In my language of faith, I hear the word Jarek describing as “grace” … it is holding one another with unmerited love. Loving whether or not that love is returned. And with that on my heart, I read these words from the Episcopal Bishop of Pittsburgh, Dorsey McConnell, that reminded me that the grace of which Jarek sings is not something we need to wish for … it is already ours in Jesus. Bishop McConnell writes:

We would understand that The Problem is this: We fear our own death more than we love the lives of others. 

Because we fear, we put our sins on someone else’s head. We push them away. We kill in the hope we will finally find peace.

But the saints, in their silence, know what we can only believe: the peace we are looking for has been won in the Cross of Christ. No further sacrifice is needed or allowed. No scapegoat. No enemy.

(Read Bishop McConnell's whole reflection piece here)

This morning’s Gospel reading is not a story about some poor soul. It is not a story of “there but for the grace of God go I.” The story of the Gerasene demoniac is our story. Each of us and all of us.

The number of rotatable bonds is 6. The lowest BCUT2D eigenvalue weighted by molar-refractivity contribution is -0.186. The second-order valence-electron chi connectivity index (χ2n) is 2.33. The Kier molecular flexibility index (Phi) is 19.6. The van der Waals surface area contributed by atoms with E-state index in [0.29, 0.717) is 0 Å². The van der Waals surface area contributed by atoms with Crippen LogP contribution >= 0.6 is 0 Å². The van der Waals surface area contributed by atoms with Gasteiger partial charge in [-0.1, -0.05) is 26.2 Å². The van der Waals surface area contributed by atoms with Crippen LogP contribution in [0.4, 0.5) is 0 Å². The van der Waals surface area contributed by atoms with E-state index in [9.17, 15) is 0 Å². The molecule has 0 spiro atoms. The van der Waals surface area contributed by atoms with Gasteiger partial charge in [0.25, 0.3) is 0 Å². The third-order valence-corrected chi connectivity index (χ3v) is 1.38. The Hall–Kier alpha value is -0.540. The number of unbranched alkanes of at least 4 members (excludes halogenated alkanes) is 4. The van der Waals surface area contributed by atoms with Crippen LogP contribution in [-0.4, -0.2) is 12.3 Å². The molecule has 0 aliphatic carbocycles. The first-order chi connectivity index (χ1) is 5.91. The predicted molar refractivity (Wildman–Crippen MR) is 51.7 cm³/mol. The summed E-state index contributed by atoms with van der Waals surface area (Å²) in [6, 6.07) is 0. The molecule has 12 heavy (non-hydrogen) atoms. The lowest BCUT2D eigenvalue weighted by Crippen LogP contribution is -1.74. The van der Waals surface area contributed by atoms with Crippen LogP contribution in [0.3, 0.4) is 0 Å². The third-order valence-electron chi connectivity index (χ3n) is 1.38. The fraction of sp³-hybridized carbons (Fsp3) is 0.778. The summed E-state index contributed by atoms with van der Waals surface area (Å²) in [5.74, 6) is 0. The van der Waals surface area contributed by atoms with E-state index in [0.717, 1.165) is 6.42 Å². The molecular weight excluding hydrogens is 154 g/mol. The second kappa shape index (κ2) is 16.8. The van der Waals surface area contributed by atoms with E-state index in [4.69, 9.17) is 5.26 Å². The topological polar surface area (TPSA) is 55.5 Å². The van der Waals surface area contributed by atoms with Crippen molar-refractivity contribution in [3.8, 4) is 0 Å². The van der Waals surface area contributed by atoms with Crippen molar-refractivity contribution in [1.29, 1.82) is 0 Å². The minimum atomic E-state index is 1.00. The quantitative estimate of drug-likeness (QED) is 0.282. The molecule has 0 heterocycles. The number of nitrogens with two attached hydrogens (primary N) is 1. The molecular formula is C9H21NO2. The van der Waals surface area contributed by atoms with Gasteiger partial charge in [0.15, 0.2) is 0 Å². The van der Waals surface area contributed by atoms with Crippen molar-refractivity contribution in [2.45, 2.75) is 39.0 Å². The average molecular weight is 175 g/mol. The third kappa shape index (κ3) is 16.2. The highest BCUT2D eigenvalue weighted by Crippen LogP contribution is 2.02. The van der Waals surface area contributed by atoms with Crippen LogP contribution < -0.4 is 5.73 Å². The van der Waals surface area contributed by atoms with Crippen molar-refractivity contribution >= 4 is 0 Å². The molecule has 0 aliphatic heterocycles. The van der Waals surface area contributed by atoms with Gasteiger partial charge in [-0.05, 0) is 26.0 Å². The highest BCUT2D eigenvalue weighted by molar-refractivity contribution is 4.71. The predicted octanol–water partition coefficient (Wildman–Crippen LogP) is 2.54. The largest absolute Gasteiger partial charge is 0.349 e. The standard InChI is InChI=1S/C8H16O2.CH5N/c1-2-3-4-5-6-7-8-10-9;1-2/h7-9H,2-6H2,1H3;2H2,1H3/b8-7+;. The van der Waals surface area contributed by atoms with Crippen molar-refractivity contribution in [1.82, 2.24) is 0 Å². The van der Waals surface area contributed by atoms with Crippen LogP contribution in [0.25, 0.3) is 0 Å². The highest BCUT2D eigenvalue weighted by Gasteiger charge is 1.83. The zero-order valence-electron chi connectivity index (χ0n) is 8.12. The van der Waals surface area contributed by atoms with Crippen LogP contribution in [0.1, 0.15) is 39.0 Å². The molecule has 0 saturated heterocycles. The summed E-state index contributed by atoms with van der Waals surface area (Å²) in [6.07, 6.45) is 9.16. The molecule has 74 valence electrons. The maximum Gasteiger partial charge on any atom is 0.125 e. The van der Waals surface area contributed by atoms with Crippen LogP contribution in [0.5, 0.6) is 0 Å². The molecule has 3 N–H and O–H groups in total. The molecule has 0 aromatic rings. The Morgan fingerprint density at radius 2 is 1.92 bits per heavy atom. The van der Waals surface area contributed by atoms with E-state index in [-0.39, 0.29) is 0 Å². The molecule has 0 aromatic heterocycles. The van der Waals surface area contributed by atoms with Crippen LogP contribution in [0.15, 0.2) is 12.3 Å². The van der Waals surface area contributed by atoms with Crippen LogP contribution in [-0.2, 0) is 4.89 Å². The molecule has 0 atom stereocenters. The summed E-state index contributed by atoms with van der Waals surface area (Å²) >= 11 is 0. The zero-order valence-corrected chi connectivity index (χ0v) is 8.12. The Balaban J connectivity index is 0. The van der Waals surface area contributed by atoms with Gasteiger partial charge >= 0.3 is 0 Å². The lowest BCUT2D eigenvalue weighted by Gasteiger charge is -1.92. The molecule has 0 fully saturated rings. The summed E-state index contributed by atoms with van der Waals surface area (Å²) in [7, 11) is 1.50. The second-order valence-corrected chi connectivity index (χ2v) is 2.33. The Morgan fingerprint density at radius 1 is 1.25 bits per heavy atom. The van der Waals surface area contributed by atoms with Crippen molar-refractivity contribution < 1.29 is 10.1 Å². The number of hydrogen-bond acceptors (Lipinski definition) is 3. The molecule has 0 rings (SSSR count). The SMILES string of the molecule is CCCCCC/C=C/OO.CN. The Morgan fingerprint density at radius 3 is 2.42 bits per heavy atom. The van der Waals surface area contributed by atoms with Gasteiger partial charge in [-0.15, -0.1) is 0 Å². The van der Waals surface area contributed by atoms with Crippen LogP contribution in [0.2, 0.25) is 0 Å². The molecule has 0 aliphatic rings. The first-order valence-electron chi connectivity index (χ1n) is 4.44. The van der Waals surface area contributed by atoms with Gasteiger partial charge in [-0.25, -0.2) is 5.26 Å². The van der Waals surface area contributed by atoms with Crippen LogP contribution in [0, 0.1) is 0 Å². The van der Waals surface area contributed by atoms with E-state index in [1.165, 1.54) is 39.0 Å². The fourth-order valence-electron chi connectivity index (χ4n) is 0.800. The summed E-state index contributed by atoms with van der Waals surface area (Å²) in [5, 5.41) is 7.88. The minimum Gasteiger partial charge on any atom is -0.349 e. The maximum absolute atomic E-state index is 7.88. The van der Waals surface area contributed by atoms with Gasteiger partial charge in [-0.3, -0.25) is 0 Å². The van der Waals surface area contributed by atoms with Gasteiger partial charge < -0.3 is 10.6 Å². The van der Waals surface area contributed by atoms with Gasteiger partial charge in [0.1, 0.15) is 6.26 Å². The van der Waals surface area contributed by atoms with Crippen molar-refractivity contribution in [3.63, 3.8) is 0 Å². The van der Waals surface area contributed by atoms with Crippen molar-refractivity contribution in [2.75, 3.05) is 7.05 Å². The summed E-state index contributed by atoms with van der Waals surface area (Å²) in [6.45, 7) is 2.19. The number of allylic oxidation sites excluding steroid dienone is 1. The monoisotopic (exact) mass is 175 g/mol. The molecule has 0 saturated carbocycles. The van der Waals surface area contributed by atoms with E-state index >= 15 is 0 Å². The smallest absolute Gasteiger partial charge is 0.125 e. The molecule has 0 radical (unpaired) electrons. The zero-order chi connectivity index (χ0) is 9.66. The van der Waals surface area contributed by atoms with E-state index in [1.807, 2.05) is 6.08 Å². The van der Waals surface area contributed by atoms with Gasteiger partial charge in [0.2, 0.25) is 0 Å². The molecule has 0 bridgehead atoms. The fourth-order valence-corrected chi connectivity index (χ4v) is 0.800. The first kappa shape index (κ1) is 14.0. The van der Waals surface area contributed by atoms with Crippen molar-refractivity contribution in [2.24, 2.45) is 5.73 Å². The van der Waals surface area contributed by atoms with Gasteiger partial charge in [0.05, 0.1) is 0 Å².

What is our name?

Our name is Legion.

And this story is the story of our pain.

Our anger.

Our fear.

It is the story of the power of that pain, anger and fear to tear us apart inside and to rip us apart from one another.

But ultimately, it is the story of how Jesus, the love beyond all love, meets us in the midst of it, invites us to name it, stands with us as we feel it, turns us not away from each other but draws us toward each other and meets all of us together in a loving, healing embrace.

What is our pain?

What is our anger?

What is our fear?

What are you doing to it?

What is it doing to you?

Do we dare to name it?

Do we dare to feel it?

Do we dare to believe that, in Christ, it – and all of us -- can be healed? Amen.